What is an apostille certificate 1

Frequently asked questions about apostille and consular legalization

A certification of German public documents for submission in other countries can take place according to the following procedure:

  • Legalization of the document by the diplomatic representation of the foreign state in Germany (consular legalization)
  • Affixing an apostille to the document (apostille)

The apostille is used for those states that have signed the Hague Convention of 1961, which introduced the procedure for affixing the apostille. Germany has also acceded to this agreement. For all other cases you have to resort to consular legalization.

No not always.

Firstly, the authenticity of the German public documents does not have to be confirmed separately if they are presented in another EU member state. This regulation is stipulated by the EU directive 2016/1191.

The abolition of legalization applies to the following documents that were issued in the member states of the EU:

  • Birth certificates
  • Life certificates
  • Death certificates
  • Name certificates
  • Marriage certificates (including marriage certificates and marital status certificates)
  • Divorce certificates, documents on the dissolution of marriage without divorce and on the nullity of the marriage
  • Civil partnership documents (including documents on the possibility of entering into this partnership and on the status of the registered partnership)
  • Certificates of descent
  • Adoption Certificates
  • Registration certificates
  • nationality
  • Certificates of good conduct
  • Proof of active or passive right to vote in municipal elections and elections to the European Parliament

Second, Germany has signed bilateral agreements with some states that completely abolish any formalities for mutual recognition of the authenticity of documents (including apostilles). The list of documents to which this regulation applies is specified in the actual contracts.

The states mentioned include:

  • Belgium
  • Denmark
  • France
  • Greece
  • Italy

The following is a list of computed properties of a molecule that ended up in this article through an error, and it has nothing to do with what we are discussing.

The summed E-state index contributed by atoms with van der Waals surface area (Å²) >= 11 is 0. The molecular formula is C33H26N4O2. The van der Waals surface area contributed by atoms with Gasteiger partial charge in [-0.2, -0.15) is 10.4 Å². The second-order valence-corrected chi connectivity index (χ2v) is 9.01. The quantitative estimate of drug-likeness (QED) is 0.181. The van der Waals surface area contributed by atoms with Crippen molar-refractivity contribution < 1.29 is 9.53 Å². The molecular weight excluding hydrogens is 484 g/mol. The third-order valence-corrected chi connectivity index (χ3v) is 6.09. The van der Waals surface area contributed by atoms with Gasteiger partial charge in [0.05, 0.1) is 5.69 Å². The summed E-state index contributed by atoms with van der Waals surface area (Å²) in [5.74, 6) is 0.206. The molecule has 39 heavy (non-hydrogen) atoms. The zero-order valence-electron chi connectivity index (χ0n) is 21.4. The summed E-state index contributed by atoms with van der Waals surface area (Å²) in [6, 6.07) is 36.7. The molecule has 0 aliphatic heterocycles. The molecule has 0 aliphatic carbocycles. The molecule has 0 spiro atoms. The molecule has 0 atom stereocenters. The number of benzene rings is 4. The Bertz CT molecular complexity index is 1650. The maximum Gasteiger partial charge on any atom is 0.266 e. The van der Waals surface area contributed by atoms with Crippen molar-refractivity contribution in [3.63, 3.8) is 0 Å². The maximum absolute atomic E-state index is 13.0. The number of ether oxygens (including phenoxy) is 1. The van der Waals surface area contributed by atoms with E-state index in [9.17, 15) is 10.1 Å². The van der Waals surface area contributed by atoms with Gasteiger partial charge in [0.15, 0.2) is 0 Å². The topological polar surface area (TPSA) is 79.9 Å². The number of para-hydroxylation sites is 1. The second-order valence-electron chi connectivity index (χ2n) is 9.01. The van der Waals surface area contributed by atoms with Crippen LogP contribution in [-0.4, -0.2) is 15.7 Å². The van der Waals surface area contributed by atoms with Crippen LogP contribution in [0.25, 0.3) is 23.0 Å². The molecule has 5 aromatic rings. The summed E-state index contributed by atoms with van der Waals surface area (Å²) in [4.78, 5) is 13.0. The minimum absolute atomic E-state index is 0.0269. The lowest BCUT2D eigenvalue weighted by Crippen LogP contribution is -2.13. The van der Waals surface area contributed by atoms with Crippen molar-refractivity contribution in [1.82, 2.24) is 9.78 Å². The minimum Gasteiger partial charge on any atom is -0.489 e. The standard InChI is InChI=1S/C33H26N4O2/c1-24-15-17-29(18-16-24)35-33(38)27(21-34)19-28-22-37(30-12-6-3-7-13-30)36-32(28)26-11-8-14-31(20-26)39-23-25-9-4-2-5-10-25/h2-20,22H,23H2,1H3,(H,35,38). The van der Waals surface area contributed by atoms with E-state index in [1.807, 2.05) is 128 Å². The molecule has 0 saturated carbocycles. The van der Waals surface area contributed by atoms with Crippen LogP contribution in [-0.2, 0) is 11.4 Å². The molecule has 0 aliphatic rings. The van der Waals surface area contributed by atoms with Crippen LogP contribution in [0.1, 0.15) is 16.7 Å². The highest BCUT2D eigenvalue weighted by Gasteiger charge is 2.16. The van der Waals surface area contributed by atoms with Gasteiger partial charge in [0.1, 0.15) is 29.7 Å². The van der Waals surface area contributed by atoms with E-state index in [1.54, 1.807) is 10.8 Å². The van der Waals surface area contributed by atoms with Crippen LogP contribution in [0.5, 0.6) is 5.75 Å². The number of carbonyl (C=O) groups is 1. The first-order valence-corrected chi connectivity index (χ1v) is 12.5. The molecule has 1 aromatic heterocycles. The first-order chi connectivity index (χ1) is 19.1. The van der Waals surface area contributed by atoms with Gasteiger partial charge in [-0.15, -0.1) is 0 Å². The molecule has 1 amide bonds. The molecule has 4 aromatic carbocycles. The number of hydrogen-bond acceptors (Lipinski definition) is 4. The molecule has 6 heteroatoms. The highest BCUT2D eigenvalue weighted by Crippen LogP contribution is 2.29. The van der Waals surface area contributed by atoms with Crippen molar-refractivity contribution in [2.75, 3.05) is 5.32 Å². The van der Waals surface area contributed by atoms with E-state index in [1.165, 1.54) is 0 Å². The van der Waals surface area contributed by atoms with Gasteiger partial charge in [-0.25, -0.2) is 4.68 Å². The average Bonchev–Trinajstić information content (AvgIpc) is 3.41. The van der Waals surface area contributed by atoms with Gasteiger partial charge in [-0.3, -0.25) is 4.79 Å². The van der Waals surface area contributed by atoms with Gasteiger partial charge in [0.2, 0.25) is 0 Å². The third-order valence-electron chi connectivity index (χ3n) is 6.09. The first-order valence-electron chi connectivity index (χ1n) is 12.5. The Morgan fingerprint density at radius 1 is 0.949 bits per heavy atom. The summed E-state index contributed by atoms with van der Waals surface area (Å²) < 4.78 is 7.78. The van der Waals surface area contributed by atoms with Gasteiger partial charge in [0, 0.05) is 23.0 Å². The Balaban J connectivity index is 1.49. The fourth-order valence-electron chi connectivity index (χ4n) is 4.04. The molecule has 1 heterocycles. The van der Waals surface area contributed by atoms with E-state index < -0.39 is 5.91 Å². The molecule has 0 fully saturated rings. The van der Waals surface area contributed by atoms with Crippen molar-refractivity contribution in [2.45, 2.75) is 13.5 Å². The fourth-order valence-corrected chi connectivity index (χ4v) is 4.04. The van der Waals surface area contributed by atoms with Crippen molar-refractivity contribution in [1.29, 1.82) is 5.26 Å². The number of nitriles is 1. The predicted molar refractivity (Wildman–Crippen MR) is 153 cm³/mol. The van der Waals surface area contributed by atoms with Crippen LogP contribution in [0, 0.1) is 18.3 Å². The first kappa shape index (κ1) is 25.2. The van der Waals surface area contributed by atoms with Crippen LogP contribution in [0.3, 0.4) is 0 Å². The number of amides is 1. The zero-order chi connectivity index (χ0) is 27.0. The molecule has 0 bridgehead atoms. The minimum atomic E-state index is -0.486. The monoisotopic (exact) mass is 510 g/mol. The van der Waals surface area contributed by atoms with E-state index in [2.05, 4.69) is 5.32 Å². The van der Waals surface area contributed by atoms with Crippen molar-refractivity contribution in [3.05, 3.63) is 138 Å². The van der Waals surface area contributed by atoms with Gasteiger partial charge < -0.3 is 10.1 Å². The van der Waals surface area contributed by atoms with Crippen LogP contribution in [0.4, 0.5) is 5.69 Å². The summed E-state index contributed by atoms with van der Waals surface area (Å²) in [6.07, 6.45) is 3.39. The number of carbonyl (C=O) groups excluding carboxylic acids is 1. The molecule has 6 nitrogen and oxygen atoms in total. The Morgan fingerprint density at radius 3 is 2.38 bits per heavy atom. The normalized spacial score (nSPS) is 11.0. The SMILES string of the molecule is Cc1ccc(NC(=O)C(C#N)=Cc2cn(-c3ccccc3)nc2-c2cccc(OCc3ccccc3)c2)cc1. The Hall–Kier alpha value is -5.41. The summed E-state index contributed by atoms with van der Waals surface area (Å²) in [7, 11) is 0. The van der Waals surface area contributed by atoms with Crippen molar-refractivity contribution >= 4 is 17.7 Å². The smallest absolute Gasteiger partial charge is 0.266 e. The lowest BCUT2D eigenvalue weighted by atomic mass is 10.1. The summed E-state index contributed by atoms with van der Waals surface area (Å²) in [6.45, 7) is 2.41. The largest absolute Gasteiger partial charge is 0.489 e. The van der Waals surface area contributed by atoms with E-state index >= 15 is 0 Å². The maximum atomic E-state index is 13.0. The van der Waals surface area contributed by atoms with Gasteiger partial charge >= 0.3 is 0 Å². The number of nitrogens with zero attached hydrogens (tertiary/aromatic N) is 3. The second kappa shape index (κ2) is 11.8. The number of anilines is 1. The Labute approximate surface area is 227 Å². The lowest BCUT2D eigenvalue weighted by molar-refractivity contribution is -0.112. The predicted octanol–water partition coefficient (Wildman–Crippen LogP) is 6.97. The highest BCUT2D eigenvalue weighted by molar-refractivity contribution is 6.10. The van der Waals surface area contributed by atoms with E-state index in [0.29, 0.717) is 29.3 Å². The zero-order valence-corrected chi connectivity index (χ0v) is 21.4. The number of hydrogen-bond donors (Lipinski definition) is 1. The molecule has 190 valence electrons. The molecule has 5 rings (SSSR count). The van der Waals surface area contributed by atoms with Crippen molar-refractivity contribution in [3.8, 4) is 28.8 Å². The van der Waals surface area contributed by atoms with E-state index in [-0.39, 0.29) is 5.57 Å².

• Luxembourg
  • Austria
  • Switzerland

Thirdly, Germany is a signatory to the agreement of the International Commission on Civil Status (CIEC). Therefore, German civil status certificates (birth, marriage and death certificates) and certificates of marital status are valid in other contracting states of this agreement without separate authentication, provided they are made out on special multilingual forms.

In addition to Germany, the following states are contracting states to the 1976 CIEC agreement on civil status documents:

  • Belgium
  • Bosnia and Herzegovina
  • Bulgaria
  • Estonia
  • France
  • Italy
  • Cape Verde
  • Croatia
  • Lithuania
  • Luxembourg
  • Macedonia
  • Moldova
  • Montenegro
  • Netherlands
  • Austria
  • Poland
  • Romania
  • Switzerland
  • Serbia
  • Slovenia
  • Spain
  • Turkey

In addition to Germany, the contracting states of the CIEC agreement on the issuing of certificates of marital status include:

  • Greece
  • Italy
  • Luxembourg
  • Moldova
  • Netherlands
  • Austria
  • Portugal
  • Switzerland
  • Spain
  • Turkey

An apostille is a special mark (stamp) that is affixed to public documents issued by authorities in one state so that they are recognized in another state.

The apostille confirms the validity of the signature, the status of the official and the validity of the seal or stamp on the public document. The apostille does not certify the validity of the content of the document.

Compared to consular legalization, apostille is a simplified procedure and only applies between the contracting states of the Hague Agreement of 1961. Germany has also acceded to this agreement.

German public documents that are certified with an apostille are recognized in all contracting states of the Hague Convention and do not require any other forms of certification. Conversely, documents from the contracting states of the Hague Agreement (with a few exceptions) are recognized in Germany.

A consular legalization is a procedure with the help of which the authenticity of a public document (the signature, the status, the seal of the issuing official) is certified for recognition in another country. This procedure is always carried out in the country in which the document was issued.

Compared to apostillation, consular legalization is a more complex and lengthy process, as it involves the certification of the document in judicial authorities, in the foreign ministry and then in the consulate of the country of destination.

Consular legalization is used for relations between Germany and those states that have not signed the Hague Agreement of 1961.

What is common to apostille and consular legalization is that they confirm the authenticity of a public document for submission to authorities in another country. Yet they have numerous differences.
criteriaApostilleconsular legalization
scope Between member states of the 1961 Hague Agreement Between all other states, insofar as at least one of which has not signed the Hague Agreement of 1961
Cost of the procedure Low (you only have to contact a government agency that is responsible for the apostille) High (it is necessary to contact several authorities)
Contacting the consulate unnecessary necessary
Use of the legalized document Can be used in any member state of the 1961 Hague Convention Can only be used in the state whose consulate has legalized it
An apostille is a square stamp, at least 9x9 cm, and must contain the title "Apostille" and a reference to the Hague Convention of 1961 in French (Convention de La Haye du 5 octobre 1961).

APOSTILLE
(Convention de la Haye du 5 octobre 1961)

1. Country ............................................... .....